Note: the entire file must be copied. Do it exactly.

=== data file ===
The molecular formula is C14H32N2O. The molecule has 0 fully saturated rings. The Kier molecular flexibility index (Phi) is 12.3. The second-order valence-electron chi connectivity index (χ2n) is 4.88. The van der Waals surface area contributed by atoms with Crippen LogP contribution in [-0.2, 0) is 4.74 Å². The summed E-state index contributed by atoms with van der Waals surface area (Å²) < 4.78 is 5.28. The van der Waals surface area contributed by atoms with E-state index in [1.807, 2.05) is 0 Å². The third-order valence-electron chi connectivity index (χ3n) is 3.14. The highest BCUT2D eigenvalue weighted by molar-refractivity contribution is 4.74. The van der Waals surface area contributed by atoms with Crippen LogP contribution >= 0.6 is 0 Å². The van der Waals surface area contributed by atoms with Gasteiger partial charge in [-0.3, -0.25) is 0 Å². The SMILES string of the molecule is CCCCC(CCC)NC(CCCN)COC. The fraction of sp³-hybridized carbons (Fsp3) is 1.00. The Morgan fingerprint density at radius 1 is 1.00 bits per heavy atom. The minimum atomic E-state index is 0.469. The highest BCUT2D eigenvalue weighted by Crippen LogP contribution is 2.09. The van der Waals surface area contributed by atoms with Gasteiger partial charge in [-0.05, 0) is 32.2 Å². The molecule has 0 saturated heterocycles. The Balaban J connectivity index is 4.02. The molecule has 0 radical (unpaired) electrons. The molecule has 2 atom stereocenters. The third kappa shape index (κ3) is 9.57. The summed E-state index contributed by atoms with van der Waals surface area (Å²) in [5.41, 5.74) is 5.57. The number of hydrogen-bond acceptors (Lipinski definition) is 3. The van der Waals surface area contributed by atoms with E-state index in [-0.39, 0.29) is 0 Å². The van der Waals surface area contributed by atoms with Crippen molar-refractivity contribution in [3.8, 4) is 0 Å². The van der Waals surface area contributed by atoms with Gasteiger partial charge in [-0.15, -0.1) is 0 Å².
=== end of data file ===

The molecular formula is C14H32N2O. The molecule has 0 fully saturated rings. The Kier molecular flexibility index (Phi) is 12.3. The second-order valence-electron chi connectivity index (χ2n) is 4.88. The van der Waals surface area contributed by atoms with Crippen LogP contribution in [-0.2, 0) is 4.74 Å². The summed E-state index contributed by atoms with van der Waals surface area (Å²) < 4.78 is 5.28. The van der Waals surface area contributed by atoms with E-state index in [1.807, 2.05) is 0 Å². The third-order valence-electron chi connectivity index (χ3n) is 3.14. The highest BCUT2D eigenvalue weighted by molar-refractivity contribution is 4.74. The van der Waals surface area contributed by atoms with Crippen LogP contribution >= 0.6 is 0 Å². The van der Waals surface area contributed by atoms with Gasteiger partial charge in [-0.3, -0.25) is 0 Å². The SMILES string of the molecule is CCCCC(CCC)NC(CCCN)COC. The fraction of sp³-hybridized carbons (Fsp3) is 1.00. The Morgan fingerprint density at radius 1 is 1.00 bits per heavy atom. The minimum atomic E-state index is 0.469. The highest BCUT2D eigenvalue weighted by Crippen LogP contribution is 2.09. The van der Waals surface area contributed by atoms with Gasteiger partial charge in [-0.05, 0) is 32.2 Å². The molecule has 0 saturated heterocycles. The Balaban J connectivity index is 4.02. The molecule has 0 radical (unpaired) electrons. The molecule has 2 atom stereocenters. The third kappa shape index (κ3) is 9.57. The summed E-state index contributed by atoms with van der Waals surface area (Å²) in [5.41, 5.74) is 5.57. The number of hydrogen-bond acceptors (Lipinski definition) is 3. The van der Waals surface area contributed by atoms with E-state index in [-0.39, 0.29) is 0 Å². The van der Waals surface area contributed by atoms with Crippen molar-refractivity contribution in [3.8, 4) is 0 Å². The van der Waals surface area contributed by atoms with Gasteiger partial charge in [-0.15, -0.1) is 0 Å².